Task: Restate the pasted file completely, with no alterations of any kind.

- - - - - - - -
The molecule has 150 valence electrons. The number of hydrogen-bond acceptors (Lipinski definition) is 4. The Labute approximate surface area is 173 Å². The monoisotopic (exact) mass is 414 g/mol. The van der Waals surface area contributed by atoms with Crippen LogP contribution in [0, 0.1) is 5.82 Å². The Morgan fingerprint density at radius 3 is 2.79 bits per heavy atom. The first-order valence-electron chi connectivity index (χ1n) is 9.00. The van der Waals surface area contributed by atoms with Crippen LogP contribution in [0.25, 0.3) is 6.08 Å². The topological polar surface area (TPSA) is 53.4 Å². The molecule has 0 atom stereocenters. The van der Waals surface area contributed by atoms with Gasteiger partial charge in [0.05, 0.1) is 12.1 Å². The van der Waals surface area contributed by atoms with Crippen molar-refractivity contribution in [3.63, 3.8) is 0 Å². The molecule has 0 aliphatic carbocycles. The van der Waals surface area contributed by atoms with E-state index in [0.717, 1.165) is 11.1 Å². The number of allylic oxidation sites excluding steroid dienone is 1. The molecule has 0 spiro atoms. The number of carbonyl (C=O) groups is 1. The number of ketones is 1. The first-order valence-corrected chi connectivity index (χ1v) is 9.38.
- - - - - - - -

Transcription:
The molecule has 150 valence electrons. The number of hydrogen-bond acceptors (Lipinski definition) is 4. The Labute approximate surface area is 173 Å². The monoisotopic (exact) mass is 414 g/mol. The van der Waals surface area contributed by atoms with Crippen LogP contribution in [0, 0.1) is 5.82 Å². The Morgan fingerprint density at radius 3 is 2.79 bits per heavy atom. The first-order valence-electron chi connectivity index (χ1n) is 9.00. The van der Waals surface area contributed by atoms with Crippen LogP contribution in [0.25, 0.3) is 6.08 Å². The topological polar surface area (TPSA) is 53.4 Å². The molecule has 0 atom stereocenters. The van der Waals surface area contributed by atoms with Gasteiger partial charge in [0.05, 0.1) is 12.1 Å². The van der Waals surface area contributed by atoms with Crippen molar-refractivity contribution in [3.63, 3.8) is 0 Å². The molecule has 0 aliphatic carbocycles. The van der Waals surface area contributed by atoms with E-state index in [0.717, 1.165) is 11.1 Å². The number of allylic oxidation sites excluding steroid dienone is 1. The molecule has 0 spiro atoms. The number of carbonyl (C=O) groups is 1. The number of ketones is 1. The first-order valence-corrected chi connectivity index (χ1v) is 9.38.